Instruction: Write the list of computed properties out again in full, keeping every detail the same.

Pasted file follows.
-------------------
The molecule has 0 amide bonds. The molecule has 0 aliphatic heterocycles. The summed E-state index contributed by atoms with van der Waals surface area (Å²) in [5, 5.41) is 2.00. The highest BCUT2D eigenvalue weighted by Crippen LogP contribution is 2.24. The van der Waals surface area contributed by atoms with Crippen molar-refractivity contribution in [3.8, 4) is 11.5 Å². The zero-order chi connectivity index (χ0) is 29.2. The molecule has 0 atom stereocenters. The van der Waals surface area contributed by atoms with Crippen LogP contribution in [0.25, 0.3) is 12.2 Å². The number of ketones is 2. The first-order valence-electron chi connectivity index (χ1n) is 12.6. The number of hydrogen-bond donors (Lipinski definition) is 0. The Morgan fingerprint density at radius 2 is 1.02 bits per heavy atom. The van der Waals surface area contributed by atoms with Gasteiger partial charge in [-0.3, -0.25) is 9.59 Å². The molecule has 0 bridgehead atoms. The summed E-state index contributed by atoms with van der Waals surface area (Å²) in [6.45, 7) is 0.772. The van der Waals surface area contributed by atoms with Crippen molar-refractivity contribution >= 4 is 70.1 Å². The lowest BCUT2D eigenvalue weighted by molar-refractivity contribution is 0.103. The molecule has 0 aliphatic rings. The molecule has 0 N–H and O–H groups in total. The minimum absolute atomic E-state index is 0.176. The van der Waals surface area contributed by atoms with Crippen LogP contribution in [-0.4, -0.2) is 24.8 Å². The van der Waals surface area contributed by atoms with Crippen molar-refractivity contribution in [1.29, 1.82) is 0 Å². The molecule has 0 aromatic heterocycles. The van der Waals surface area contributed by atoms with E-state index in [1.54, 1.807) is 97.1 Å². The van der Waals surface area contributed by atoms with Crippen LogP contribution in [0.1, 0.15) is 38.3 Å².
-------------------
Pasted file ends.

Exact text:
The molecule has 0 amide bonds. The molecule has 0 aliphatic heterocycles. The summed E-state index contributed by atoms with van der Waals surface area (Å²) in [5, 5.41) is 2.00. The highest BCUT2D eigenvalue weighted by Crippen LogP contribution is 2.24. The van der Waals surface area contributed by atoms with Crippen molar-refractivity contribution in [3.8, 4) is 11.5 Å². The zero-order chi connectivity index (χ0) is 29.2. The molecule has 0 atom stereocenters. The van der Waals surface area contributed by atoms with Crippen LogP contribution in [0.25, 0.3) is 12.2 Å². The number of ketones is 2. The first-order valence-electron chi connectivity index (χ1n) is 12.6. The number of hydrogen-bond donors (Lipinski definition) is 0. The Morgan fingerprint density at radius 2 is 1.02 bits per heavy atom. The van der Waals surface area contributed by atoms with Gasteiger partial charge in [-0.3, -0.25) is 9.59 Å². The molecule has 0 bridgehead atoms. The summed E-state index contributed by atoms with van der Waals surface area (Å²) in [6.45, 7) is 0.772. The van der Waals surface area contributed by atoms with Crippen molar-refractivity contribution >= 4 is 70.1 Å². The lowest BCUT2D eigenvalue weighted by molar-refractivity contribution is 0.103. The molecule has 0 aliphatic rings. The molecule has 0 N–H and O–H groups in total. The minimum absolute atomic E-state index is 0.176. The van der Waals surface area contributed by atoms with Crippen LogP contribution in [-0.4, -0.2) is 24.8 Å². The van der Waals surface area contributed by atoms with Crippen molar-refractivity contribution in [1.29, 1.82) is 0 Å². The molecule has 0 aromatic heterocycles. The van der Waals surface area contributed by atoms with E-state index in [1.54, 1.807) is 97.1 Å². The van der Waals surface area contributed by atoms with Crippen LogP contribution in [0.1, 0.15) is 38.3 Å².